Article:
Depression Raises Female Heart Risk
Everyone suffers the blues occasionally. But for some, depression is more than a passing phase. Recent research finds this delicate state of mind is posing a real health risk for women.
“Women that had that moderate to severe depression, they were twice as likely to have either a heart attack, an artery block that required a stent, or death from a cardiac event,” says Dr. Lynne Einbinder, who is a cardiologist with Lee Memorial Health System.
Classic cardio risk factors include high blood pressure, diabetes, high cholesterol, obesity and smoking. Depression and stress were thought to have an influence as well. Now experts have data to back it up. In a large study group, depression doubled the likelihood of a catastrophic event. Hardest hit are women under 55.
“This is the age where, you know, in the forties to fifties you have a full time job or you’re working at home and doing a lot of things in the community. You’ve got children; you’ve got a spouse to balance. These stresses may increase your risk of depression,” says Dr. Einbinder.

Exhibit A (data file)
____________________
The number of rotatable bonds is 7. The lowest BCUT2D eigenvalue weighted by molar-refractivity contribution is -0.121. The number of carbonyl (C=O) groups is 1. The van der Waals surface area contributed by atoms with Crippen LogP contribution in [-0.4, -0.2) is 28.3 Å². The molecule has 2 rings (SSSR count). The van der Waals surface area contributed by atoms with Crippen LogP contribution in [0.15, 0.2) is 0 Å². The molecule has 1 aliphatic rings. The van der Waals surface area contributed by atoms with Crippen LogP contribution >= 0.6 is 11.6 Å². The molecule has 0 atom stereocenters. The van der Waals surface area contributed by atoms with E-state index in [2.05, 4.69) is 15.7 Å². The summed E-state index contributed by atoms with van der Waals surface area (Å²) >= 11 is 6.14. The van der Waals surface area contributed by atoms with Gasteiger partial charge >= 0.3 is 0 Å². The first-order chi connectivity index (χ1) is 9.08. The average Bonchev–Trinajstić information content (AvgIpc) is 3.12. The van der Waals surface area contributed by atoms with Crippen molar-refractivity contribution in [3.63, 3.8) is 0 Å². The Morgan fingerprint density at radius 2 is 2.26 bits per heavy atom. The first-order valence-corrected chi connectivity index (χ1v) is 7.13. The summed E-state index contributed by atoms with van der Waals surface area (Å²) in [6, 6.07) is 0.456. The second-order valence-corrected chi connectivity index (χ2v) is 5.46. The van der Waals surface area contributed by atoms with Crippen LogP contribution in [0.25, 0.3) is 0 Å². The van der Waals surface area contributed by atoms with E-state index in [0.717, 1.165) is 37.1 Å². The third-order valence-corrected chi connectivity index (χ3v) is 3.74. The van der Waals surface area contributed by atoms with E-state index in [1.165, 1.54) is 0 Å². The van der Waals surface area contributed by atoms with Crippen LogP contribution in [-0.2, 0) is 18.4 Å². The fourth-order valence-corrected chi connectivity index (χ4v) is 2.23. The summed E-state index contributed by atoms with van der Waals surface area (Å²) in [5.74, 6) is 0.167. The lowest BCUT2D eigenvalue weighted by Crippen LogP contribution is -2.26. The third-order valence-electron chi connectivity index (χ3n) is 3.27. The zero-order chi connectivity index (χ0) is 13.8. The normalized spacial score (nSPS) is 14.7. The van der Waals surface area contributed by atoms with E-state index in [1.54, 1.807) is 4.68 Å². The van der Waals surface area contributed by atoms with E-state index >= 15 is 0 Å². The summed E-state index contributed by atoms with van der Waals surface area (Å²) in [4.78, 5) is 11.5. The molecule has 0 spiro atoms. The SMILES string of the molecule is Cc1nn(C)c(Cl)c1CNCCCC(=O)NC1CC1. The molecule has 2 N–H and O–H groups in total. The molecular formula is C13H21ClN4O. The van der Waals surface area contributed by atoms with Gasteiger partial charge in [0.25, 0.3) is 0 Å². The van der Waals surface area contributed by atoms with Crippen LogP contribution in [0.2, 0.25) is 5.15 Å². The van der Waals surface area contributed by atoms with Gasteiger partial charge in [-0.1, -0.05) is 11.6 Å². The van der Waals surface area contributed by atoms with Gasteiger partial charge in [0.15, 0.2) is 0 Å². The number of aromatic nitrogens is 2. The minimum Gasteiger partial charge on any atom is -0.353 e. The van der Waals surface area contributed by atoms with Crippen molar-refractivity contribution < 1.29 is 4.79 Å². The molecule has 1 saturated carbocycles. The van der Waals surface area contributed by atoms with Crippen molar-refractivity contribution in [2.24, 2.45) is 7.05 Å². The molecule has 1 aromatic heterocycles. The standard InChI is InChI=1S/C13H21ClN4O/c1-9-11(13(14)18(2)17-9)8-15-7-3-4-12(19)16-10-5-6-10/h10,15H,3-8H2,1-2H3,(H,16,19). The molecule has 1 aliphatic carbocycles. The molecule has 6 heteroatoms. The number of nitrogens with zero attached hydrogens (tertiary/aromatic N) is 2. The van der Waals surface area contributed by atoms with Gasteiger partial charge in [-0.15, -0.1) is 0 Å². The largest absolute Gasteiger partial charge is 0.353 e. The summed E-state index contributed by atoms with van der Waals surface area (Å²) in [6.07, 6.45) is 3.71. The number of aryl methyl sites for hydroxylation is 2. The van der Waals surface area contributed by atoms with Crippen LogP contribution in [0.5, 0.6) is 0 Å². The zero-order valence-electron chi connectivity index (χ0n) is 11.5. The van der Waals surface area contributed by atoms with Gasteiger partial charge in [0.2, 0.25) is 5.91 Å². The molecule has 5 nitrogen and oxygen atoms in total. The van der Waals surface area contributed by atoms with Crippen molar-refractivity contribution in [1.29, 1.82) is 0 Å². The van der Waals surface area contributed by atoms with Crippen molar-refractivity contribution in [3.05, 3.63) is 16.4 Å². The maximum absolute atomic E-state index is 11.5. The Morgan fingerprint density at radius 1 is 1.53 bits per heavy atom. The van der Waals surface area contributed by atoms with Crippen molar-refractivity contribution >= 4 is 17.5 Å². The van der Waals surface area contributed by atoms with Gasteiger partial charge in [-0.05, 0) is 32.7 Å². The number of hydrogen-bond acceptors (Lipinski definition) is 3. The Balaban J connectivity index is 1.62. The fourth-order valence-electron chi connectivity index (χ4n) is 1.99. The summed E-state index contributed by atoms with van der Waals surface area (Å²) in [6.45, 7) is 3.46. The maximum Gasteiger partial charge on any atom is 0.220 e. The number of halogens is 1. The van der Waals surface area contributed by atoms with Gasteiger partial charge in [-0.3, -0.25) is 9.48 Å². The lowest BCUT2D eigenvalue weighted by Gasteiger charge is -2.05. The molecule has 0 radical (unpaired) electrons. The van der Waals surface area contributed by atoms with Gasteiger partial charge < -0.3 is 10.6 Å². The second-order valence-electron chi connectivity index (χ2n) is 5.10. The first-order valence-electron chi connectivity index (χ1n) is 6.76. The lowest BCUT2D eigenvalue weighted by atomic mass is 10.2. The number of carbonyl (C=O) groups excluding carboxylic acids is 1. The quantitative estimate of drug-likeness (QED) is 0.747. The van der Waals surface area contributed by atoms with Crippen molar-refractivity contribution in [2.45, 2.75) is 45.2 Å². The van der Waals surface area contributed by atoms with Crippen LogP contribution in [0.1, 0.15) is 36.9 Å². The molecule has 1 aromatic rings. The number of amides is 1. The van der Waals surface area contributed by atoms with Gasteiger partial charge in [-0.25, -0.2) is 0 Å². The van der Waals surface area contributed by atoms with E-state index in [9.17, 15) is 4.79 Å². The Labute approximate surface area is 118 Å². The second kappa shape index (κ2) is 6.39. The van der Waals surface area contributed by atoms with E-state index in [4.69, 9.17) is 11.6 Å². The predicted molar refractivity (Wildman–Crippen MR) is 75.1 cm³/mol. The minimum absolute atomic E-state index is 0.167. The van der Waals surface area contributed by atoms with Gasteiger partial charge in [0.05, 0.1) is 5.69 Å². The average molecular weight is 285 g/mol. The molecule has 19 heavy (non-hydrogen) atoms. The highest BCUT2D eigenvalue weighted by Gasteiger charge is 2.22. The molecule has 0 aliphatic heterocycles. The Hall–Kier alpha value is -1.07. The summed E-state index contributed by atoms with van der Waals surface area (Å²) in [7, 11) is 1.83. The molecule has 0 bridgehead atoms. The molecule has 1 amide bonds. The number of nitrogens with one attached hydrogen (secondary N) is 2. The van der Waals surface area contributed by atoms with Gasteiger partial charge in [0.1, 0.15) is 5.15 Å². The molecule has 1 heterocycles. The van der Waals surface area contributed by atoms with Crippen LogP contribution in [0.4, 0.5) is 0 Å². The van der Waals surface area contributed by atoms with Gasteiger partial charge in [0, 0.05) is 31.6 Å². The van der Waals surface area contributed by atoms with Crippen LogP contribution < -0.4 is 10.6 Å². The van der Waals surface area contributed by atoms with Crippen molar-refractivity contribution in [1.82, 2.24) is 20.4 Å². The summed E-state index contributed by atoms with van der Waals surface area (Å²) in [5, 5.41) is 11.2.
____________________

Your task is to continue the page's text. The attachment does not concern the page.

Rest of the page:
The addition of depression as a heart risk factor is prompting some doctors to dig deeper into their patient’s state of mind. Treating depression can be helpful both in terms of quality of life and hopefully the prevention of heart disease.
“One thing that we have to do both as primary care physicians and also a specialty cardiologist is talk to our patients about depression,” says Dr. Einbinder.
Soothing the troubled heart may be a powerful and life-saving intervention for a vulnerable population of women.
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Lee Memorial Health System in Fort Myers, FL is the largest network of medical care facilities in Southwest Florida and is highly respected for its expertise, innovation and quality of care. For nearly a century, we’ve been providing our community with everything from primary care treatment to highly specialized care services and robotic assisted surgeries.